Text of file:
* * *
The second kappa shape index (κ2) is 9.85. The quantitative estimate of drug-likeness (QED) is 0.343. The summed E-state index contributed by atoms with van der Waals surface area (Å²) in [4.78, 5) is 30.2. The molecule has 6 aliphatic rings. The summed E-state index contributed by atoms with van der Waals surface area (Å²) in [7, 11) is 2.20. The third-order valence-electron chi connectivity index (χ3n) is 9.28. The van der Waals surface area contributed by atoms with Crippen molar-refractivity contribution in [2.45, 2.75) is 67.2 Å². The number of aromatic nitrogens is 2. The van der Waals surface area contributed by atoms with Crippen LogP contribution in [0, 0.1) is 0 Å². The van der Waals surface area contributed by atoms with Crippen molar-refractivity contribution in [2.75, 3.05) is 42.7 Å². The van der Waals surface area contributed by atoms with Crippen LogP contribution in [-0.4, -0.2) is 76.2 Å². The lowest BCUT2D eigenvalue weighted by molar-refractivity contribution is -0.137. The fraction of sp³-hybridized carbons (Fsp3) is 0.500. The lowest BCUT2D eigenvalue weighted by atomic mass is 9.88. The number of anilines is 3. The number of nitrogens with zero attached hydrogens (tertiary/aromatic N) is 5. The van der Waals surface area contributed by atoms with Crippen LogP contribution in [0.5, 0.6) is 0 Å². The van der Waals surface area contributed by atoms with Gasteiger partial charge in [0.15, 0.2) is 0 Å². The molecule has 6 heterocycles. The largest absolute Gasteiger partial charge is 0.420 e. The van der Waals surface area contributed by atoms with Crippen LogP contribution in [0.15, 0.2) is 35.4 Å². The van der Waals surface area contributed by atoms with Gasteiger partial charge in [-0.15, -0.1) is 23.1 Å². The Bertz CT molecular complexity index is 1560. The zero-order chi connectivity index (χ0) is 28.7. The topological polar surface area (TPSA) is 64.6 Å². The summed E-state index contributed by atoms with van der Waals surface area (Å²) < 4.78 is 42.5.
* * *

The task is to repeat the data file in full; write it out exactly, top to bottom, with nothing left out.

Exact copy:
The second kappa shape index (κ2) is 9.85. The quantitative estimate of drug-likeness (QED) is 0.343. The summed E-state index contributed by atoms with van der Waals surface area (Å²) in [4.78, 5) is 30.2. The molecule has 6 aliphatic rings. The summed E-state index contributed by atoms with van der Waals surface area (Å²) in [7, 11) is 2.20. The third-order valence-electron chi connectivity index (χ3n) is 9.28. The van der Waals surface area contributed by atoms with Crippen molar-refractivity contribution in [2.45, 2.75) is 67.2 Å². The number of aromatic nitrogens is 2. The van der Waals surface area contributed by atoms with Crippen LogP contribution in [0, 0.1) is 0 Å². The van der Waals surface area contributed by atoms with Crippen molar-refractivity contribution in [2.75, 3.05) is 42.7 Å². The van der Waals surface area contributed by atoms with Crippen LogP contribution in [-0.4, -0.2) is 76.2 Å². The lowest BCUT2D eigenvalue weighted by molar-refractivity contribution is -0.137. The fraction of sp³-hybridized carbons (Fsp3) is 0.500. The lowest BCUT2D eigenvalue weighted by atomic mass is 9.88. The number of anilines is 3. The number of nitrogens with zero attached hydrogens (tertiary/aromatic N) is 5. The van der Waals surface area contributed by atoms with Crippen LogP contribution in [0.5, 0.6) is 0 Å². The van der Waals surface area contributed by atoms with Gasteiger partial charge in [0.15, 0.2) is 0 Å². The molecule has 6 heterocycles. The largest absolute Gasteiger partial charge is 0.420 e. The van der Waals surface area contributed by atoms with Crippen LogP contribution in [0.15, 0.2) is 35.4 Å². The van der Waals surface area contributed by atoms with Gasteiger partial charge in [-0.15, -0.1) is 23.1 Å². The Bertz CT molecular complexity index is 1560. The zero-order chi connectivity index (χ0) is 28.7. The topological polar surface area (TPSA) is 64.6 Å². The summed E-state index contributed by atoms with van der Waals surface area (Å²) < 4.78 is 42.5.